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replacing an O-ring is as simple as replacing an O-ring...its getting to that O-ring that is the major problem...put it this way, we have one hoe that needs the boom O-ring replaced and one hoe that needs the dipper stick O-ring replaced...my boss talked to some Case mechanics and after what he was told he is waiting until the dead of winter when nothing is going on the bring them into the shop and tear them apart.
 

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Discussion Starter · #12 ·
haha, yeah that's what I thought. Well at the very least I'll be making sure mine don't go long without replacement. My old boss had to take apart his extendahoe to do some work and I'm glad I wasn't there for that.
 

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The swing slop isn't too bad, just gotta be quick on your feet if you're running Case controls. You really have to be in the machine for a little bit to teach yourself to compensate for the overswing. We had 3 hoes at the grounds with Case controls, every single one of them were completely different when coming back into the trench in regards to the valving in the swing pedals and the slop that goes along with the age of the hoe. We had a Cat 436, ancient machine, probably built in the mid 80's I'd guess. The worst swing slop I have ever seen. However, I was able to smoohtly pull the cycle in and out of the trench like it's no big deal, even with Case controls. Just takes a little time with the machine to understand what it's going to do. It's all about being familiar with the machine, if you know what it's going to do, you can compensate in advance.
 

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i got ya,410d i learned on had the same problem,ended pulling the hoe off and changing all that stuff.i actually found it very convenient,i do a lot of rock work, and by myself i could just chain position and wait for the stone to settle.:laugh: !great one man show!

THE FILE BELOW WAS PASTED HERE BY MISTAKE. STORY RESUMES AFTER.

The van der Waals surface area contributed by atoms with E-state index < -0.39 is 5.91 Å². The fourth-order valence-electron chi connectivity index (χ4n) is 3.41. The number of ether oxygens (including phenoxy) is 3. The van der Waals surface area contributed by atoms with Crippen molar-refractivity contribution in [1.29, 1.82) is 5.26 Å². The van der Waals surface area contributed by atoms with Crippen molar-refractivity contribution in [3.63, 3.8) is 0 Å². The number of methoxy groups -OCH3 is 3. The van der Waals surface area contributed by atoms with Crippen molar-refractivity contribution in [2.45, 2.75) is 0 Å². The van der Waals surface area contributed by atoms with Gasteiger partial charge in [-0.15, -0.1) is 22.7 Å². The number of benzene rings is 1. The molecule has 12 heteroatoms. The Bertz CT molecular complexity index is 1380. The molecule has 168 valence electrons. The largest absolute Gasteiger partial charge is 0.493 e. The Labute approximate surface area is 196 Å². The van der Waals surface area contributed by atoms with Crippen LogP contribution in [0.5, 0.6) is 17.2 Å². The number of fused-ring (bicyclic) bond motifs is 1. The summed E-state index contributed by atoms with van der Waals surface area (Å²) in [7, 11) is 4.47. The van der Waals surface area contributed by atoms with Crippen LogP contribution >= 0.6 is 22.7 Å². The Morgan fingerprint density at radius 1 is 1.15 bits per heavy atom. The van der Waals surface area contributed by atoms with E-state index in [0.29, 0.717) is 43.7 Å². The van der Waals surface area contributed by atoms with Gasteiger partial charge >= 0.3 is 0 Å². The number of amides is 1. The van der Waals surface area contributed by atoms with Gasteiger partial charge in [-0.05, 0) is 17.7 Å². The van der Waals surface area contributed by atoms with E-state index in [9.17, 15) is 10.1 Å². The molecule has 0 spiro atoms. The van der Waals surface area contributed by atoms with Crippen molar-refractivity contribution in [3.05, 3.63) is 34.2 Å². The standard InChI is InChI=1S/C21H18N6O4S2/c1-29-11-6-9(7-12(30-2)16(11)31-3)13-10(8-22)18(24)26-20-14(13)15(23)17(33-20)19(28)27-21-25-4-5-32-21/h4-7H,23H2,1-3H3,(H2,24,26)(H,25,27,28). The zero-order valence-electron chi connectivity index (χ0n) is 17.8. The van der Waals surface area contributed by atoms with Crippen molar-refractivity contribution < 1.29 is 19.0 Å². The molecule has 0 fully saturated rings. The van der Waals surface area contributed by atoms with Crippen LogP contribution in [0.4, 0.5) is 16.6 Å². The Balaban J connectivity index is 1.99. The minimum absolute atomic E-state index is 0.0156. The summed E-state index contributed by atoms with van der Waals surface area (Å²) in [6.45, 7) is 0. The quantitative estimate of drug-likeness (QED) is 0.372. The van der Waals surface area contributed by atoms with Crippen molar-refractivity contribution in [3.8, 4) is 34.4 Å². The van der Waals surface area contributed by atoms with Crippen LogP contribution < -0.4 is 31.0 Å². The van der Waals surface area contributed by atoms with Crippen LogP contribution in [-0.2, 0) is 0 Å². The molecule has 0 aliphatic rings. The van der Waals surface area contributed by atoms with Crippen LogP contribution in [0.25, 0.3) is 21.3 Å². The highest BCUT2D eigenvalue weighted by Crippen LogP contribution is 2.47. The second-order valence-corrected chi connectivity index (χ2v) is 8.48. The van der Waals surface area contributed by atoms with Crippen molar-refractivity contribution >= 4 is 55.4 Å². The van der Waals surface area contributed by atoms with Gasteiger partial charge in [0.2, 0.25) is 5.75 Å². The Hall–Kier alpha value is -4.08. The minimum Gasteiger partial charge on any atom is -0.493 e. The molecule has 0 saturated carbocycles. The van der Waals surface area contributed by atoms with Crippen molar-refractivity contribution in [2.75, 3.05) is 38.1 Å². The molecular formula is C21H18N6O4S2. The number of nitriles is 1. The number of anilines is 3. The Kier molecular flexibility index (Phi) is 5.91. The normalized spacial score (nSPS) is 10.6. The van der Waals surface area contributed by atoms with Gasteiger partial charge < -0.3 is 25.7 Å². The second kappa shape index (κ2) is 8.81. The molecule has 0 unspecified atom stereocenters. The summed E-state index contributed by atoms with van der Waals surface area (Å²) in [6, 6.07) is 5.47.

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Discussion Starter · #15 ·
Lol, yeah it is an art to dig with a sloppy hoe or bucket. I certain had to find the best way to compensate for that, afterwards I never noticed the slop until I was using the other end driving around.
 

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All backhoes have swing slop it doesn't matter if its brandnew or not. You have two short hydraulic cylinders pushing against each other to swing the boom back and forth. The JCB I used to run it had boom slop you just had to take account for it when swining. The machine only had 2500 hours on it and the machine is regularly greased non of the pins were worn out.

I'am used to working with a backhoe I probably put 100kms just roading the machine that doesn't include using the machine on the sites. Bounce bounce and more bounce who needs

Case foot pedal swing is the worst for a wild swing but it all takes practice.
 

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Discussion Starter · #17 ·
Well since this is kinda on case backhoes I just had to share some pics of a nice looking 580C that I found sold on point2 which was really on ironplanet. Anyone that can appreciate an old hoe would like this.

Tire Wheel Land vehicle Vehicle Automotive tire


Land vehicle Vehicle Plant Wood Tree


Land vehicle Vehicle Wheel Tire Sky
 

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Thats a oldey you don't see many of them anymore especially a open ROPS.

Just imagine those machines is what the older operators cut their teeth on a bare bones basic machine no fancy pilot controls.